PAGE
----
Ian Brady and Myra Hindley: The Moors Murderers

The most notorious killers in British history still cast a long shadow over the bleak Northern moors where they buried their victims half a century ago.

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Even in an age where the gory details of seemingly every murder are played out in graphic detail in the daily pages of our newspapers, TV screens and websites, a special category of horror is still reserved for those who murder children.

The infamy of the Moors Murders is such that they still cast a pall over the bleak, beautiful moorlands outside Manchester - and the names of Brady and Hindley are high in the annals of the city's infamy.

Even 50 years on from his crimes Brady held a spell over the nation's media from within the walls of Ashworth Hospital and remained unrepentant - even celebratory - about his crimes, refusing to co-operate with investigators looking to find the remaining bodies of his victims and even authoring a book on the nature of murder. His death in 2017 was celebrated throughout the country, but failed to bring closure to the relatives of his victims.

But it is perhaps Hindley's name that still inspires the most horror -perhaps because the link in most people's minds between women and motherly love makes it incomprehensible that a woman could be involved in the sexual torture and murder of a child. Hindley died in 2002 and despite her claims to be a reformed character the image most closely associated with the murders is her 1964 mugshot - her bleach blonde hair and dead eyes being one of the most iconic photographs in British criminal history.

Ian Brady: A troubled youth

Brady was born into trouble. The Glasgow slums of the thirties and forties were no Elyssian fields  - especially for a boy who never knew his father and was given up for adoption by his mother at just 4 months old. Despite continuing to visit him until he was 12, she never even admitted that she was his mother.

His adoptive parents did what they could for the boy, but from an early age he displayed disturbing trends - with violent tantrums and seeming lack of interest in forging friendships with his peers. By age 16 he was already fascinated with Nazism and Neitzsche and had fallen into burglary and other petty crimes.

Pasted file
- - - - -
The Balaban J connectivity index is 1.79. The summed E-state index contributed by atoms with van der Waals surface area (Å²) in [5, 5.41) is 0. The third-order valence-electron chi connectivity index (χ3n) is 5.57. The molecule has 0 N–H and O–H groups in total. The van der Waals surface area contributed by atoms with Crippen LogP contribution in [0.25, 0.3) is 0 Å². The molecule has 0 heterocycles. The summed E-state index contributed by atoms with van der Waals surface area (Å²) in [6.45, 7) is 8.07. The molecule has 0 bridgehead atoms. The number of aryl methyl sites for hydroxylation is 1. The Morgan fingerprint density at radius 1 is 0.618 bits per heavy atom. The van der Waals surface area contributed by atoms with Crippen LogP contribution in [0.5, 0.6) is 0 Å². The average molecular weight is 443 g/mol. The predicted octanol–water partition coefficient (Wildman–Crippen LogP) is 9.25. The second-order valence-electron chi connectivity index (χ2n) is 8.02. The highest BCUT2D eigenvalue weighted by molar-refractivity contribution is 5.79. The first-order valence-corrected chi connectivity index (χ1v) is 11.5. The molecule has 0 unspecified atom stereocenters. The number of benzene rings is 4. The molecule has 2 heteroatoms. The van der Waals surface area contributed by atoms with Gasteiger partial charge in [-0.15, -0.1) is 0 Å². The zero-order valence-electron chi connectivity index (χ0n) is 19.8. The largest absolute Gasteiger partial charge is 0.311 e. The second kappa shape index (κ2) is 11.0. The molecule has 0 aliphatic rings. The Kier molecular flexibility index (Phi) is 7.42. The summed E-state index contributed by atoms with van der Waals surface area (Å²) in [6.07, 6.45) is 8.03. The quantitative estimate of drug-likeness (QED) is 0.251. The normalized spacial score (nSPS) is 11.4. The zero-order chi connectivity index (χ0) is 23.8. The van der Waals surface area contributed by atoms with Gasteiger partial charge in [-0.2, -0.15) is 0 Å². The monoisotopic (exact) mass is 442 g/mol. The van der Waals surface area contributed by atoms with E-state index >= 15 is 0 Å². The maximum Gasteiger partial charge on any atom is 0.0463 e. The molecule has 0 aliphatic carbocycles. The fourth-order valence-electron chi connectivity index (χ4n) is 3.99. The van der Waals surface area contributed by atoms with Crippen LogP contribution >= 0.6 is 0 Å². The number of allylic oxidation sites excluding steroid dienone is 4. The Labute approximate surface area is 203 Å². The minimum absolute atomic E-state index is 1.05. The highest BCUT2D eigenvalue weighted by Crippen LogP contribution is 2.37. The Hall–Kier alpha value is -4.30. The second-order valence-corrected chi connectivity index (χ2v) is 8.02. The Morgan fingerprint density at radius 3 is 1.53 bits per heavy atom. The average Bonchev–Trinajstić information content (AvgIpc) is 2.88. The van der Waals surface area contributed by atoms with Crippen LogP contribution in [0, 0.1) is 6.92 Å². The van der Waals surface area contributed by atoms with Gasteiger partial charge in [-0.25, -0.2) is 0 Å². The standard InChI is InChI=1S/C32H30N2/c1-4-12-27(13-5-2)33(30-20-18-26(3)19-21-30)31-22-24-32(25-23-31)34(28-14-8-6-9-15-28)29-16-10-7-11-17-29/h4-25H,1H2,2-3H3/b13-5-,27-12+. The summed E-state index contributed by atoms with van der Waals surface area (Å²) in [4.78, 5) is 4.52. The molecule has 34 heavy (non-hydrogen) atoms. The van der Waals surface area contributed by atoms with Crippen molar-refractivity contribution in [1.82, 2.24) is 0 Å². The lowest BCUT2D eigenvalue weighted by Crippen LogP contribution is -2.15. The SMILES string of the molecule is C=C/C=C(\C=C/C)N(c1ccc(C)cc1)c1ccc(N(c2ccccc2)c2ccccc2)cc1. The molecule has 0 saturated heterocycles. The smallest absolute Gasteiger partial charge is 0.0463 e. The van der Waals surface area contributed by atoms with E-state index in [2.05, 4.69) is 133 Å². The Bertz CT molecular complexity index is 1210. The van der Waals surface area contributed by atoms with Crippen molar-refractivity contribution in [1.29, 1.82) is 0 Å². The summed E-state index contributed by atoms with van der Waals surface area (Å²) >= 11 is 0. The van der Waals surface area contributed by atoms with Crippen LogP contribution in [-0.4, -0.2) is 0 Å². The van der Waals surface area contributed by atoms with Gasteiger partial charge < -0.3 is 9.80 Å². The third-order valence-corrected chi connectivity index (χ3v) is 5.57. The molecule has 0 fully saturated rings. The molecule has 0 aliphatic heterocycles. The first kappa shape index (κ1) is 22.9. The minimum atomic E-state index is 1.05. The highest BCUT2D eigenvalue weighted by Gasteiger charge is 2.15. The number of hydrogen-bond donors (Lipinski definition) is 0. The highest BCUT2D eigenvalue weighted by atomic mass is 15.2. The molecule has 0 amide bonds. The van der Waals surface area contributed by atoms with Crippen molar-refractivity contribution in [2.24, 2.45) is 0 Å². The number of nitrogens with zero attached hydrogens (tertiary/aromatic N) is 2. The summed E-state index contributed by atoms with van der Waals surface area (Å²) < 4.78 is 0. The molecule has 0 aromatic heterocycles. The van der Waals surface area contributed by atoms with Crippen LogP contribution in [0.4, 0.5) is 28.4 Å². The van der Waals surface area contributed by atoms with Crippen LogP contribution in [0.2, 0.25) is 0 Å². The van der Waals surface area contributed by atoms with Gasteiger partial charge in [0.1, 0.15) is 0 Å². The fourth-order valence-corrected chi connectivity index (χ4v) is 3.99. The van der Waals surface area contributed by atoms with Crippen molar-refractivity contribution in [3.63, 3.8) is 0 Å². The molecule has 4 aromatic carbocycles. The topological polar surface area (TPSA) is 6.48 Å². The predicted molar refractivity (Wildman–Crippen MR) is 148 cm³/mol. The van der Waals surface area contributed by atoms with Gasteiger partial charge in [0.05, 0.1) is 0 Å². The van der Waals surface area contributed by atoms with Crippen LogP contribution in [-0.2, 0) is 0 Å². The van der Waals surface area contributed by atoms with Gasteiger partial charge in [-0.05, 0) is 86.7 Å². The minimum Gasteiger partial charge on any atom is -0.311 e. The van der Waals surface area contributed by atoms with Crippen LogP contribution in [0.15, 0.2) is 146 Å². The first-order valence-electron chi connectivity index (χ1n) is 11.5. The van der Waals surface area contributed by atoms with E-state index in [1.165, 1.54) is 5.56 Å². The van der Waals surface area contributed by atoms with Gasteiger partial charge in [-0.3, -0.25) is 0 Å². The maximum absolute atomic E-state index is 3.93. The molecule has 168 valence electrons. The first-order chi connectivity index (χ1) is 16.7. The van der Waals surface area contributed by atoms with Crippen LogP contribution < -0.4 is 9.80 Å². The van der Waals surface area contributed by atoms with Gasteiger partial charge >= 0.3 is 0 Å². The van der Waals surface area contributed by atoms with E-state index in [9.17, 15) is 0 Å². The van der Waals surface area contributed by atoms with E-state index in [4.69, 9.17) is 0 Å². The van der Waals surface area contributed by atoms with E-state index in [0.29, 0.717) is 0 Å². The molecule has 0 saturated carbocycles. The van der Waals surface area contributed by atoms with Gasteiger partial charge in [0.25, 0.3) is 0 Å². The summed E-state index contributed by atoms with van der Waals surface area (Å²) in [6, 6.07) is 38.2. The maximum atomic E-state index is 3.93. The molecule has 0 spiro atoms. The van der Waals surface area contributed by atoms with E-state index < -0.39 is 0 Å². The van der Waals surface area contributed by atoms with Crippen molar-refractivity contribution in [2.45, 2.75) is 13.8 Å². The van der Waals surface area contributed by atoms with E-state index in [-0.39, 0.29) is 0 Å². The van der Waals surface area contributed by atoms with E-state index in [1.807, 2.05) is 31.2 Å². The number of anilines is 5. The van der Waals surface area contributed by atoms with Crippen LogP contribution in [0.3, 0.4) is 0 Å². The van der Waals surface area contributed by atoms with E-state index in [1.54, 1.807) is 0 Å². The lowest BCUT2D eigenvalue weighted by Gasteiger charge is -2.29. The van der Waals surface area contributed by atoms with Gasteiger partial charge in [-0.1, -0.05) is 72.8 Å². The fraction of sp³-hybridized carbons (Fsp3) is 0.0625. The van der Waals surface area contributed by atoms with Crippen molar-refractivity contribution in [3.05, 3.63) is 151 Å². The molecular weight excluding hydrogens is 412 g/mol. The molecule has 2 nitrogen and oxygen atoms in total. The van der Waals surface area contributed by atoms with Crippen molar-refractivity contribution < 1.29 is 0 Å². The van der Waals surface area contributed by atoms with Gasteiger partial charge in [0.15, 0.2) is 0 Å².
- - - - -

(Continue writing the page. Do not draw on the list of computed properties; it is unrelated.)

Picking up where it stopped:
By 17 he was already experiencing detention at her majesty's pleasure and immersed in the works of the Marquis de Sade. Prison taught him nothing other than a rudimentary set of book-keeping skills, and he drifted through the early sixties from manual job to manual job, before finding something more stable in the form of a job as a stock clerk.

It was here that he met the woman with whom he would forge a legacy of horror to match any other: Myra Hindley.

Myra Hindley - a girl gone wrong?

Myra Hindley was, by all accounts, the very opposite of Brady. Loved and trusted by her family, a popular babysitter and a convert to Catholicism followed the death of a close friend. Nothing in her past hinted at the horror in which she would become involved.

But as she entered her late teens, a yearning for adventure and excitement seemed to come over her. She called off her engagement and looked into joining the armed forces or going to the USA to work as an au pair - even moving briefly to London to find work. But nothing she found seemed to strike a chord within her until she found herself working alongside Brady.

The truculent, ex-convict with the sharp face and dangerously aloof and intellectual aura seemed to hint at the excitement she yearned for and before long, fatefully, she fell in with him.

Descent into hell

Brady, despite his general remoteness from other people, was evidently tickled by the attention shown to him by Hindley. Soon he was introducing her to his secret philosophical world - their first date was to see The Nuremburg Trials on film - and encouraging her to read the works of De Sade, Hitler and Neitzsche. The introduction to a thrilling philosophical world where conventional morality was turned on its head was apparently just the thing Hindley had been unknowingly seeking.

History is now divided on whether this represented extreme manipulation of an innocent girl, or whether these exciting, illicit thoughts woke something latent in Hindley. Later, the two would tell conflicting tales of her involvement in what was to follow, but it is clear that the two were locked step-in-step on the path that led to Saddleworth Moor within a short time of meeting.

Brady dressed sex up with Nazi regalia and overtones of masochism. Hindley posed for pornographic pictures. The more time they spent together, the more Brady would give vent to increasingly wild postulations - eventually claiming that rape and murder were the ultimate pleasures.

To the malleable Hindley, this distorted, fantastical view of reality soon become the prism through which she viewed the world alongside Brady. Perhaps given the extreme nature of their shared folly, it was inevitable that they pushed each other to some degree to the inevitable outcome: murder.

Poor Pauline Reade became the first signpost on the road on which Brady and Hindley had irrevocably decided to travel.

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Author: Ian Freud   |  Last updated: 11th January 2018 | © Weird Island 2010-2021


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